Increasing evidence suggest that low-dose alcohol consumption (LAC) reduces the incidence and improves the functional outcome of ischemic stroke. We determined the influence of LAC on post-ischemic inflammation. Male Sprague-Dawley rats were divided into 3 groups, an ethanol (13.5% alcohol) group, a red wine (Castle Rock Pinot Noir, 13.5% alcohol) group, and a control group. The amount of alcohol given to red wine and ethanol groups was 1.4 g/kg/day. After 8 weeks, the animals were subjected to a 2-hour middle cerebral artery occlusion (MCAO) and sacrificed at 24 hours of reperfusion. Cerebral ischemia/reperfusion (I/R) injury, expression of adhesion molecules and pro- A nd anti-inflammatory cytokines/chemokines, microglial activation and neutrophil infiltration were evaluated. The total infarct volume and neurological deficits were significantly reduced in red wine- A nd ethanol-fed rats compared to control rats. Both red wine and ethanol suppressed post-ischemic expression of adhesion molecules and microglial activation. In addition, both red wine and ethanol upregulated expression of tissue inhibitor of metalloproteinases 1 (TIMP-1), downregulated expression of proinflammatory cytokines/chemokines, and significantly alleviated post-ischemic expression of inflammatory mediators. Furthermore, red wine significantly reduced post-ischemic neutrophil infiltration. Our findings suggest that LAC may protect the brain against its I/R injury by suppressing post-ischemic inflammation.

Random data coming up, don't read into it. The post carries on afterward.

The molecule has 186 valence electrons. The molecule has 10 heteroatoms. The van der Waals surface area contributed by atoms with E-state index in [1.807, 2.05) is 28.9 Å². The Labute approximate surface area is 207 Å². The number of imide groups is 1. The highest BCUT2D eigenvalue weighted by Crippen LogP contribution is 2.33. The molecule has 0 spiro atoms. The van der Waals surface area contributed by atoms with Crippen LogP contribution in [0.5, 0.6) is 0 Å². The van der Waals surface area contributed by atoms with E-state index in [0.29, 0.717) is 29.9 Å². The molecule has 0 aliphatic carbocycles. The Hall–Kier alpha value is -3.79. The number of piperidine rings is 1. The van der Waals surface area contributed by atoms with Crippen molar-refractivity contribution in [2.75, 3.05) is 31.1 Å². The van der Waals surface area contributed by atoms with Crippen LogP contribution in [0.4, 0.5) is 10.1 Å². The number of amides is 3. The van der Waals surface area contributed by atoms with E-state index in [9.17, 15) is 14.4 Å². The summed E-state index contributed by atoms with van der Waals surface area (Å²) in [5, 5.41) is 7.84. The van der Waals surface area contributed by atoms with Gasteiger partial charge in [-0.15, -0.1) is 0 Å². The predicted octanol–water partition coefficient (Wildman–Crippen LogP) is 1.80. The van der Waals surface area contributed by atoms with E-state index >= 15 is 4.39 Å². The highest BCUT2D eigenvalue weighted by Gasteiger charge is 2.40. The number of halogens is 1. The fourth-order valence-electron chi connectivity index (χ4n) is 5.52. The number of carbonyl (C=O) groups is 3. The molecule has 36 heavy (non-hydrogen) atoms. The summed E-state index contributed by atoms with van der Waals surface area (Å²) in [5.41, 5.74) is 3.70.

ASJC Scopus subject areas